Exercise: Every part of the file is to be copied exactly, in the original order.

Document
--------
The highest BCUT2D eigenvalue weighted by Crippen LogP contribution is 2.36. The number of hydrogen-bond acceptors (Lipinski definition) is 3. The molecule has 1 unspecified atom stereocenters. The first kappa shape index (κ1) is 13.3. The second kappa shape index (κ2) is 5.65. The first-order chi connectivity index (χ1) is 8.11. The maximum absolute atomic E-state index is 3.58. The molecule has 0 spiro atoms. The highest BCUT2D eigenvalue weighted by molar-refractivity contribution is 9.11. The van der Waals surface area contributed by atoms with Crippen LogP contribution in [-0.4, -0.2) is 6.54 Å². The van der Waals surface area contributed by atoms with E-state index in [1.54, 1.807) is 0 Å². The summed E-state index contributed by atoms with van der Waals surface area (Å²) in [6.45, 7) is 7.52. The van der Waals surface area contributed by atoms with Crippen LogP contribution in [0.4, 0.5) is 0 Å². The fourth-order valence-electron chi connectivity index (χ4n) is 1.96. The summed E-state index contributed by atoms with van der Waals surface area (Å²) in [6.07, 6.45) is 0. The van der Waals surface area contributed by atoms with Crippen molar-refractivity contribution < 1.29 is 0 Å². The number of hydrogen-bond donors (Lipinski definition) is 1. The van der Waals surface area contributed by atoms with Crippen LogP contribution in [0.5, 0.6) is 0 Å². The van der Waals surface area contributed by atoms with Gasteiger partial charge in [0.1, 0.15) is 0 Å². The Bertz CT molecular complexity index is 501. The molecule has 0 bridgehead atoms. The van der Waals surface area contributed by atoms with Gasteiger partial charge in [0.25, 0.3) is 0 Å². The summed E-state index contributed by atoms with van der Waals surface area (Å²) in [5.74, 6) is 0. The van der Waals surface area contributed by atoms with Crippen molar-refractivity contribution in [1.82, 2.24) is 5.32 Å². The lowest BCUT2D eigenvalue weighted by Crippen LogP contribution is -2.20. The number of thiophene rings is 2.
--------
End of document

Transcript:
The highest BCUT2D eigenvalue weighted by Crippen LogP contribution is 2.36. The number of hydrogen-bond acceptors (Lipinski definition) is 3. The molecule has 1 unspecified atom stereocenters. The first kappa shape index (κ1) is 13.3. The second kappa shape index (κ2) is 5.65. The first-order chi connectivity index (χ1) is 8.11. The maximum absolute atomic E-state index is 3.58. The molecule has 0 spiro atoms. The highest BCUT2D eigenvalue weighted by molar-refractivity contribution is 9.11. The van der Waals surface area contributed by atoms with Crippen LogP contribution in [-0.4, -0.2) is 6.54 Å². The van der Waals surface area contributed by atoms with E-state index in [1.54, 1.807) is 0 Å². The summed E-state index contributed by atoms with van der Waals surface area (Å²) in [6.45, 7) is 7.52. The van der Waals surface area contributed by atoms with Crippen LogP contribution in [0.4, 0.5) is 0 Å². The fourth-order valence-electron chi connectivity index (χ4n) is 1.96. The summed E-state index contributed by atoms with van der Waals surface area (Å²) in [6.07, 6.45) is 0. The van der Waals surface area contributed by atoms with Crippen molar-refractivity contribution < 1.29 is 0 Å². The number of hydrogen-bond donors (Lipinski definition) is 1. The van der Waals surface area contributed by atoms with Crippen LogP contribution in [0.5, 0.6) is 0 Å². The van der Waals surface area contributed by atoms with Gasteiger partial charge in [0.1, 0.15) is 0 Å². The Bertz CT molecular complexity index is 501. The molecule has 0 bridgehead atoms. The van der Waals surface area contributed by atoms with Gasteiger partial charge in [0.25, 0.3) is 0 Å². The summed E-state index contributed by atoms with van der Waals surface area (Å²) in [5.74, 6) is 0. The van der Waals surface area contributed by atoms with Crippen molar-refractivity contribution in [1.82, 2.24) is 5.32 Å². The lowest BCUT2D eigenvalue weighted by Crippen LogP contribution is -2.20. The number of thiophene rings is 2.